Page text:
PENDLETON — The parents of an offender at Pendleton Correctional Facility are seeking answers and justice in the Sept. 30 death of their son believed to be at the hands of his fellow inmates.

Tonya Morgan and Frank Morgan, both of Fort Wayne, said it’s the second time their son, Christian B. Morgan, who was serving a 10-year sentence for Class B felony attempted child molest and Class D felony battery in Allen County, was attacked in an Indiana Department of Correction facility.

“We want justice for our son. We want justice for the guards involved,” said Frank Morgan.

Officials at PCF said the facility’s only homicide so far this year remains under investigation by the facility and the Indiana State Police.

Tonya Morgan said Christian Morgan, 34, whose earliest possible release date was July 20, 2023, had tried to call her earlier in the day on Sept. 29, but she was unable to accept the call. He probably was calling to see whether she could send money so he could buy medications to help with the healing of his injuries from a prison attack two years ago.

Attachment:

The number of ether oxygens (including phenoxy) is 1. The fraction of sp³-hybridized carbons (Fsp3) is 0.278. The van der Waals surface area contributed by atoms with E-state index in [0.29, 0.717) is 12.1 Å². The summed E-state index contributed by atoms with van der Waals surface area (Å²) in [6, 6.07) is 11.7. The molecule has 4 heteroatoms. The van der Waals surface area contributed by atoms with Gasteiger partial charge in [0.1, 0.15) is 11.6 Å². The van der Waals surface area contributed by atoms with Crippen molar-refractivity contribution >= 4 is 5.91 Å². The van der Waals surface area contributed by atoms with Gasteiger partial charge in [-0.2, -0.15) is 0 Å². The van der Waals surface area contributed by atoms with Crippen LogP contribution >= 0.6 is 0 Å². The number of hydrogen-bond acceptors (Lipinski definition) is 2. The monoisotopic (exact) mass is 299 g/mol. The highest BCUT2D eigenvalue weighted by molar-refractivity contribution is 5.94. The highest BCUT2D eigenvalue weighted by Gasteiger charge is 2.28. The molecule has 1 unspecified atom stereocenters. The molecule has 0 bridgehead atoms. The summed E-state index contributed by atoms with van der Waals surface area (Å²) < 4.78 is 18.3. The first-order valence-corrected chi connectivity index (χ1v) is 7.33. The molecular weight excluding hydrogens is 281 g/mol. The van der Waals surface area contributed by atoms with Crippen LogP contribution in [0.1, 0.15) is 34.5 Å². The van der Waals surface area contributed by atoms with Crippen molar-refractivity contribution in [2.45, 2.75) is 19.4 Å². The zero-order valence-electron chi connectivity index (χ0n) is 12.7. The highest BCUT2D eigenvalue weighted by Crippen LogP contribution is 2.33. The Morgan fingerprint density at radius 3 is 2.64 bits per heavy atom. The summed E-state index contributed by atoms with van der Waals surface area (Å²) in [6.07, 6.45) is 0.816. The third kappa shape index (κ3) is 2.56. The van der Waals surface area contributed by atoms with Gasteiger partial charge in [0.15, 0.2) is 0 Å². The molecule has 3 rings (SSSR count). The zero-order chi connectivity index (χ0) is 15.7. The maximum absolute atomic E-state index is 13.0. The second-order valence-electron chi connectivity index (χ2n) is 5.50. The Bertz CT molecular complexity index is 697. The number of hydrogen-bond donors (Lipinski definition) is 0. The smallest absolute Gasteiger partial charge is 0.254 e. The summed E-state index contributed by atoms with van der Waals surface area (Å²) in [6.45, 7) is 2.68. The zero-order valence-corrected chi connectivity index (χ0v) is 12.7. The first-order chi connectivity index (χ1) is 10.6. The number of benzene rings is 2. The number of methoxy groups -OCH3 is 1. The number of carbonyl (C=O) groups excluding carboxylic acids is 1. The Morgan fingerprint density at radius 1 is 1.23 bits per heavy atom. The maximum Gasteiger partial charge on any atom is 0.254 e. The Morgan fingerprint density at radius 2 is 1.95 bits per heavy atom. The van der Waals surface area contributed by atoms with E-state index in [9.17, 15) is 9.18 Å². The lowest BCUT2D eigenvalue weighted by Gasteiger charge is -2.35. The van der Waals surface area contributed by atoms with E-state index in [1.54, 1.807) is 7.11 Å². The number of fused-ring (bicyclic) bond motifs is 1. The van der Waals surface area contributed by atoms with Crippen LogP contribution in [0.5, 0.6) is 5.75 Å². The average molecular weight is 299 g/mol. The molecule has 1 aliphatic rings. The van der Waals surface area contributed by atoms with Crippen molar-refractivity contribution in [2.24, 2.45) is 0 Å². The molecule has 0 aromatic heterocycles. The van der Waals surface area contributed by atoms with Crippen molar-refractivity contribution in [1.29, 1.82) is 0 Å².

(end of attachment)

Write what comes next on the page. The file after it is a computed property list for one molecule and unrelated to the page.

As she prepared to leave work at 3:30 p.m., Tonya Morgan said she found a voicemail from PCF Warden Dennis Reagle.

“As soon as I got the call from the warden, I knew it was bad. My heart dropped,” she said. “He said, ‘Your son was taken to the hospital. He’s in real bad shape. If you want to see him, you better get down here.’ He didn’t even tell me he was beaten. I left work barely able to drive.”

After meeting up with her ex-husband, Frank Morgan, the pair arrived about 7 p.m. at Ascension St. Vincent Hospital in Indianapolis to find their son, who had been brought into the hospital unresponsive and with no brain activity. He had been stabbed 13 times: nine in abdomen, three in the chest and once in the shoulder

“The whole right side of his face was swelled up. It looked like a padlock on the right side of his face,” Tonya Morgan said.

Christian Morgan’s parents went home to Fort Wayne that evening believing they would return the next day with his siblings. But they never saw their son again.

Christian Morgan died about 24 hours after the attack.

“We didn’t make it back. We only got to Markle when the warden called to say he was clinically deceased,” Tonya Morgan said.

Looking for answers and wanting to make the public aware of what happened to her son, Tonya Morgan posted photos of him on his deathbed on social media.

“I wanted everyone to see what they did to my son,” she said.

Not the first time